Labour is calling for the raw product for medicinal cannabis to be grown in New Zealand.
Labour MP Damien O’Connor says New Zealand lost out to Australia on a similar economic opportunity years ago and he doesn’t want to see it happen again.
Tasmanian poppy farmers supply nearly half of the world’s legal opiates that are used to make powerful painkillers like morphine and codeine.
The industry’s one of the state’s biggest employers and is estimated to be worth $100 million dollars a year.
“In the ’70s NZ had the opportunity to grow poppies for medicinal purposes. We turned our back on that; Tasmania has been the beneficiary of that,” Mr O’Connor says.
He says growing medicinal cannabis could also be a boost for New Zealand’s economy and would create jobs.
“The opportunity to diversify our economy and the opportunity to grow high quality products for health is something that should be considered,” he says.
Mr O’Connor supported a bid by Rose Renton to administer medicinal cannabis to her son Alex, who was suffering prolonged seizures in hospital.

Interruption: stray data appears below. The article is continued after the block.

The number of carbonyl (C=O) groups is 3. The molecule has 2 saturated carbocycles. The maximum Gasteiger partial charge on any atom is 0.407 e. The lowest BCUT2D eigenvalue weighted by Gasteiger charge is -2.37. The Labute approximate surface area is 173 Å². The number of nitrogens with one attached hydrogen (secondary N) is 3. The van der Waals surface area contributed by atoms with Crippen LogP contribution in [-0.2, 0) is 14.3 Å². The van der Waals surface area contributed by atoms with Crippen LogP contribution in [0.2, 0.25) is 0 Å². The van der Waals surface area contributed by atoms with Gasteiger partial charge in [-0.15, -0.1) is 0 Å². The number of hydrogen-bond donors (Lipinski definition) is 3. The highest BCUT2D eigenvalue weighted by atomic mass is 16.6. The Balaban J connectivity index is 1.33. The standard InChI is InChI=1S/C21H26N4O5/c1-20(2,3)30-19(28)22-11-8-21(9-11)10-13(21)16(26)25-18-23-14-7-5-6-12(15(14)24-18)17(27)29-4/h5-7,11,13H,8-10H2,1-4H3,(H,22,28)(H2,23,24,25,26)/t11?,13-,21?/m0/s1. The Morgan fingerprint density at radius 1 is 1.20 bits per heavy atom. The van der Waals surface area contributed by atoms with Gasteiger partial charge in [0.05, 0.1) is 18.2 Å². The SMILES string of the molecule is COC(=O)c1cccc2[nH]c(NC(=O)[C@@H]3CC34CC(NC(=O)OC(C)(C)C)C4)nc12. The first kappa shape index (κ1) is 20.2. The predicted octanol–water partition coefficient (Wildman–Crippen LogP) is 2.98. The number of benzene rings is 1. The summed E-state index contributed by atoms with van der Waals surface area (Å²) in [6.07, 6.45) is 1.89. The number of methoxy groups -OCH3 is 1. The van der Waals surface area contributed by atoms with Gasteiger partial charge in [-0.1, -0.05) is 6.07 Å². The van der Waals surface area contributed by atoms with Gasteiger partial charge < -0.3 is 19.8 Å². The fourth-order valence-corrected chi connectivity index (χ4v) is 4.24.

Last year Mr O’Connor put forward a bill to give doctors and specialists the right to supply medicinal cannabis products to patients in need.
“Any cultivation of cannabis for medicinal purposes would have to be in a safe and secure environment,” he says.
But the Government is having none of it.
“From what we see, the damage in Northland, we don’t want to worsen that,” Prime Minister Bill English says.
Labour says it wouldn’t want to see widespread growing of cannabis for recreational use.
As for the dollar value of growing cannabis for medicinal use, Mr O’Connor told Newshub he couldn’t even guess, but says it would depend on the export potential.